Small Town Rallies Around Eight-Year-Old
The small town of Waipara in North Canterbury, along with volunteers from Christchurch and elsewhere in the Hurunui, is coming together in a massive show of force to help an eight-year-old girl with a very rare condition.
Keira Hubball was born with methylmalonic acidemia (MMA), a metabolic disorder that means her body is unable to process proteins (and some fats) properly.
Keira’s mother, Victoria Hamilton, explained the effects of her daughter’s condition. “It basically poisons the whole body” she said. “If she eats too much protein the body produces methylmalonic acid, a chemical similar to that found in anti-freeze, and it damages her organs”.
Keira and her family have had an extraordinary and ongoing battle with the illness. Her mother explained that over the years Keira has been expected not to make it twice and has recently gone blind. But the little girl continues to pull through, defying all expectation and showing a remarkable determination to be here.
“She’s really kicked butt” Hamilton said. “She has fought to be here, she doesn’t want to give up. We just need to do what’s right to help her”.
Keira now needs kidney and liver transplants. The journey to Auckland to receive them is going to be hard on the single income family.
Keira’s grandfather, Ross Hamilton, recently asked his Waipara based band if they would play a charity gig to raise funds for the family, but he never expected what would happen next.
The Band, named Inferno, includes a few members from the Waipara Volunteer Fire Brigade and a few members with ties to other bands. When Ross Hamilton, band member and fire fighter, approached his fellow band members with the idea, they got behind it so strongly the event grew like wild fire.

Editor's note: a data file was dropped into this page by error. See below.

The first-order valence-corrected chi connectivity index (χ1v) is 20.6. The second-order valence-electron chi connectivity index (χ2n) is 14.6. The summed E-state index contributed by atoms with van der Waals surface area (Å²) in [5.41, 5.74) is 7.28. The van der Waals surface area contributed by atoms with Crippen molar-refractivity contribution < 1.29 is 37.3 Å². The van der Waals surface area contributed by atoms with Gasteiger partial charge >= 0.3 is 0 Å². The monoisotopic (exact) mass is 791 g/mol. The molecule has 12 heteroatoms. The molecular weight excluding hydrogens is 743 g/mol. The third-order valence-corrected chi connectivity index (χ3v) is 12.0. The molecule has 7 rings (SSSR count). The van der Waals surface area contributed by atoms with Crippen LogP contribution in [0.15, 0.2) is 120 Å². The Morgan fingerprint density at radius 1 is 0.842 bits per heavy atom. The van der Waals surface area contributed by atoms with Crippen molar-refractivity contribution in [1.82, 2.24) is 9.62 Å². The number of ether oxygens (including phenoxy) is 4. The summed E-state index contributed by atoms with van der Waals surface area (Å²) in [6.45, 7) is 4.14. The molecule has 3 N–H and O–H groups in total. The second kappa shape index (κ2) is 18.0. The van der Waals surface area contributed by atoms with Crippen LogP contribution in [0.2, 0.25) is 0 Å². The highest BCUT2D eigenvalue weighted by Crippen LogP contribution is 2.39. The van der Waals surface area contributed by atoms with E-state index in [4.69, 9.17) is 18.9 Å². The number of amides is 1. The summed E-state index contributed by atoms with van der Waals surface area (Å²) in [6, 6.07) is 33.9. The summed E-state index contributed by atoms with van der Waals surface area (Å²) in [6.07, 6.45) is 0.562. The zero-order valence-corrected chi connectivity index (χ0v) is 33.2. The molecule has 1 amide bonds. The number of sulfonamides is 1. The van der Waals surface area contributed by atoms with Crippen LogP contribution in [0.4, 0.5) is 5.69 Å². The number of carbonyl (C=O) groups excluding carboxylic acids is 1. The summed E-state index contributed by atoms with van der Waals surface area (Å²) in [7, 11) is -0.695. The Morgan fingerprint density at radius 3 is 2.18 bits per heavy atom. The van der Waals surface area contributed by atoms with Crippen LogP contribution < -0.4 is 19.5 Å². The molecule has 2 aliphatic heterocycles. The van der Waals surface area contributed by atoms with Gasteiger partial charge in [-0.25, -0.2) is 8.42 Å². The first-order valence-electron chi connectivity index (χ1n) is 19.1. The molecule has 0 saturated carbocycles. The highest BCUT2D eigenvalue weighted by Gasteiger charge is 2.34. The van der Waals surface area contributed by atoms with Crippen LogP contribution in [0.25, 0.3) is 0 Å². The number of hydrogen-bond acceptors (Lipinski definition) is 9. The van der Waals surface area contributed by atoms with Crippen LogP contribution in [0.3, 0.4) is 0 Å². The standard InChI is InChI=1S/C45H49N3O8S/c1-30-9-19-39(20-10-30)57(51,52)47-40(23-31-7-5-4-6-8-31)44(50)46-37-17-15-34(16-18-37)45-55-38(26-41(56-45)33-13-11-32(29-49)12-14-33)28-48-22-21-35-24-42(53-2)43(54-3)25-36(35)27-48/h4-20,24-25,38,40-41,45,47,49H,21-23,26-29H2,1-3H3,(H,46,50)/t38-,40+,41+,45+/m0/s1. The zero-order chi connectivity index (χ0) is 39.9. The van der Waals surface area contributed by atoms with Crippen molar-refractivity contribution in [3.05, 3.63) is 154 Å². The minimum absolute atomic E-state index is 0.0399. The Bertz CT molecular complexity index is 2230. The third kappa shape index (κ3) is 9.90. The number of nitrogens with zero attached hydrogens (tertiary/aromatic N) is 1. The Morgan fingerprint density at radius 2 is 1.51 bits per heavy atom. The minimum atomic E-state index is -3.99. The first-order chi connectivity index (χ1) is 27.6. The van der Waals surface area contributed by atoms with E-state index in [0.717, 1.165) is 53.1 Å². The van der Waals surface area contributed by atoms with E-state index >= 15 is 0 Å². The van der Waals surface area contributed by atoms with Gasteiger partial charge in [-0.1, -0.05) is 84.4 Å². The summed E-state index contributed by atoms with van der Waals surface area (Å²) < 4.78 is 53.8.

‘The Bands Play for Kiera’ has now become an open-air event in the small town of Waipara. The Facebook page for the event documents three bands, an impressive list of fair-like entertainment, market stalls, food vendors and a small army of volunteers in attendance. The possibility to make a very real difference for Keira’s family and the amount of fun being provided for all has become clear. Posters for the event can now be found all over the district and even displayed beside local’s letter boxes.
“It didn’t all happen over-night, but the first two bands happened pretty quick.” Mr Hamilton said. “I’m totally overwhelmed with all the support, from everybody who has become involved, everything has been very kindly donated.”
The heart-stuck grandfather explained the event is the perfect thing for Keira as she adores music. “Keira has sat up on my knee on stage one night with the band, she almost wanted to take over” he said with laughter and emotion.
One organiser and local volunteer fire fighter, Greg Curtis, explained there have been many involved in putting the pieces together.
“We were amazed at how much effort needs to go into an event like this, but also at how much people are willing to help” he said. “I’ve been working on the Facebook side of things and some planning, and others have tackled the stuff that they know. We are all just a bunch of locals giving it a crack for a really good cause.”